Mature grapes in paintings, like their religious symbolism, represent youthfulness, vitality, abundance and fertility. Rotting grapes however, denote decay and disease. While also serving as a reminder for human transience in a world where we’re destined to die.


The use of wine in numerous paintings depicting celebratory scenes can also be imbued as representing drunkenness and debauchery. Mostly these works surround Bacchanalian themes, such as those seen in the works of Caravaggio, Rubens and Velazquez. There are occurrences of this symbol in more modern works too however, such as the wine bottles appearing in Edouard Manet’s “A Bar at the Folies-Bergere”.

Grapes in Literature

Grapes also paint evocative pictures or serve as metaphor in literature and everyday sayings. Here we take a look at two ways the word has come into common parlance.

Sour Grapes

Playing on the bitterness that the taste of grapes is sometimes said to have, “sour grapes” is an expression that has been used in the title of both films and literature over the last century. The origins of its use stem from Aesop’s fable “The Fox and the Grapes”. In the story a fox tries to eat out of reach grapes but can’t, instead claiming their taste to be unsatisfactory rather than admit defeat.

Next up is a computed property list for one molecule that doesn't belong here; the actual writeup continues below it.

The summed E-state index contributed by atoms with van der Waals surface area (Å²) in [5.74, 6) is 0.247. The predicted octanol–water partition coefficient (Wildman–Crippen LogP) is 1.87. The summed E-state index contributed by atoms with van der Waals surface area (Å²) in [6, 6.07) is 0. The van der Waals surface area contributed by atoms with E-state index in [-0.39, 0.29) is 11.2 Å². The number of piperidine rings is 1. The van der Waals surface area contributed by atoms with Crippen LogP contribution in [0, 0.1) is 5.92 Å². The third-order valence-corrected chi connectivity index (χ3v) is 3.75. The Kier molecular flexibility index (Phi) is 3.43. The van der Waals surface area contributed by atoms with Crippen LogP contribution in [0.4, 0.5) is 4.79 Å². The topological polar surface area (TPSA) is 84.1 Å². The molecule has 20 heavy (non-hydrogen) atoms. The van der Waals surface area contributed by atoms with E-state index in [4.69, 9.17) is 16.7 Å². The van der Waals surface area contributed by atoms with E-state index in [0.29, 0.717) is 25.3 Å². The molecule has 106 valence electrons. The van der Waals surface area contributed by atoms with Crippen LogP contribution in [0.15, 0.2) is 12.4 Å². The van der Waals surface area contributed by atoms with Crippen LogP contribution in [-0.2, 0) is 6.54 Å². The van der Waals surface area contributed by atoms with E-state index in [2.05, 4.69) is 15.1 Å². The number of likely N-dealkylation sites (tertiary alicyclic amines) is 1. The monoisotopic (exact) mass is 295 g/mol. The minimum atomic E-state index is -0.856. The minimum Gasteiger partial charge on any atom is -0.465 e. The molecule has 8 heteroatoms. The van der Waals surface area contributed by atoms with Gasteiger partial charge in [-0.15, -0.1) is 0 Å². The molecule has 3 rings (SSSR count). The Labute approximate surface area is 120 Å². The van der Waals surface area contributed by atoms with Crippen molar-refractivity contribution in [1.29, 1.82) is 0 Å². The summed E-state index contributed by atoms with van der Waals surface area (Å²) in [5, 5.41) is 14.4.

The idiom is now used to describe being envious or jealous of other people.

Heard on the Grapevine

The expression “to hear on the grapevine” is a common idiom used to describe the act of learning or gossiping. The etiology of the term comes from the autobiographical writing of Booker T. Washington, where slaves used the expression to describe news being passed down from one person to another. Similar to the bush telegraph.

Marvin Gaye increased the popularity of the expression through his 1966 Motown record “I Heard It Through The Grapevine”.


The symbolism of grapes, as the aforementioned examples prove, have taken on several different meanings between varying religions and cultures across centuries. Sometimes positive, other times not, the fruit, and the plant it derives from, still has a firm root in the modern world.

Whether its symbolism will go on and evolve in tomorrow’s films, paintings, music and media, remains to be seen.